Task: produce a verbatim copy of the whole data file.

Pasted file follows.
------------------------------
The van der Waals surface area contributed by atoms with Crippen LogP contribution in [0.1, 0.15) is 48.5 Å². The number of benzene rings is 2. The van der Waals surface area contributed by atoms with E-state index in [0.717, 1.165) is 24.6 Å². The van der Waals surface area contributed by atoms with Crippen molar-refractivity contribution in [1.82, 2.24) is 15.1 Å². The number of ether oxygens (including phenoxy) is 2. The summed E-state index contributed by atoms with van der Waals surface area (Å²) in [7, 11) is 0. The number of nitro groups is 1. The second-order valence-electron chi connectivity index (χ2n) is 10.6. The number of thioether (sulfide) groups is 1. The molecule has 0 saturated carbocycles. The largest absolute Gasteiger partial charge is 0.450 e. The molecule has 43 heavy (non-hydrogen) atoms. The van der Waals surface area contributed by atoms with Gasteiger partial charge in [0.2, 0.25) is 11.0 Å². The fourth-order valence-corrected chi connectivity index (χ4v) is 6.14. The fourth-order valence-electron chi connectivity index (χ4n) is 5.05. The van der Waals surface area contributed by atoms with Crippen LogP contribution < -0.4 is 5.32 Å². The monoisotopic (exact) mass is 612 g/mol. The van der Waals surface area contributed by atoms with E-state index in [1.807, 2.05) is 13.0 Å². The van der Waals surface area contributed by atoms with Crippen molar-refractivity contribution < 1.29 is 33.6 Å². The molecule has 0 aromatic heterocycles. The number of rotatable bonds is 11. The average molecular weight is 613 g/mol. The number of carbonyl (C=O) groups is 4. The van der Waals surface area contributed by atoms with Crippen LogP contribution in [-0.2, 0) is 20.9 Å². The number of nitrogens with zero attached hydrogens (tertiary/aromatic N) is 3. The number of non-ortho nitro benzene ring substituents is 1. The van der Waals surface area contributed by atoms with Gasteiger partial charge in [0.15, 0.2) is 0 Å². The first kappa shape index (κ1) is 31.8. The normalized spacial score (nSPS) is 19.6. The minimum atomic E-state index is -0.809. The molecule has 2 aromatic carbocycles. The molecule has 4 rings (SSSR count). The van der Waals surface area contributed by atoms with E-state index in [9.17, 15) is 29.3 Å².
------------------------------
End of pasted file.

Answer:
The van der Waals surface area contributed by atoms with Crippen LogP contribution in [0.1, 0.15) is 48.5 Å². The number of benzene rings is 2. The van der Waals surface area contributed by atoms with E-state index in [0.717, 1.165) is 24.6 Å². The van der Waals surface area contributed by atoms with Crippen molar-refractivity contribution in [1.82, 2.24) is 15.1 Å². The number of ether oxygens (including phenoxy) is 2. The summed E-state index contributed by atoms with van der Waals surface area (Å²) in [7, 11) is 0. The number of nitro groups is 1. The second-order valence-electron chi connectivity index (χ2n) is 10.6. The number of thioether (sulfide) groups is 1. The molecule has 0 saturated carbocycles. The largest absolute Gasteiger partial charge is 0.450 e. The molecule has 43 heavy (non-hydrogen) atoms. The van der Waals surface area contributed by atoms with Gasteiger partial charge in [0.2, 0.25) is 11.0 Å². The fourth-order valence-corrected chi connectivity index (χ4v) is 6.14. The fourth-order valence-electron chi connectivity index (χ4n) is 5.05. The van der Waals surface area contributed by atoms with Crippen LogP contribution < -0.4 is 5.32 Å². The monoisotopic (exact) mass is 612 g/mol. The van der Waals surface area contributed by atoms with E-state index in [1.807, 2.05) is 13.0 Å². The van der Waals surface area contributed by atoms with Crippen molar-refractivity contribution < 1.29 is 33.6 Å². The molecule has 0 aromatic heterocycles. The number of rotatable bonds is 11. The average molecular weight is 613 g/mol. The number of carbonyl (C=O) groups is 4. The van der Waals surface area contributed by atoms with Crippen LogP contribution in [-0.2, 0) is 20.9 Å². The number of nitrogens with zero attached hydrogens (tertiary/aromatic N) is 3. The number of non-ortho nitro benzene ring substituents is 1. The van der Waals surface area contributed by atoms with Gasteiger partial charge in [0.15, 0.2) is 0 Å². The first kappa shape index (κ1) is 31.8. The normalized spacial score (nSPS) is 19.6. The minimum atomic E-state index is -0.809. The molecule has 2 aromatic carbocycles. The molecule has 4 rings (SSSR count). The van der Waals surface area contributed by atoms with E-state index in [9.17, 15) is 29.3 Å².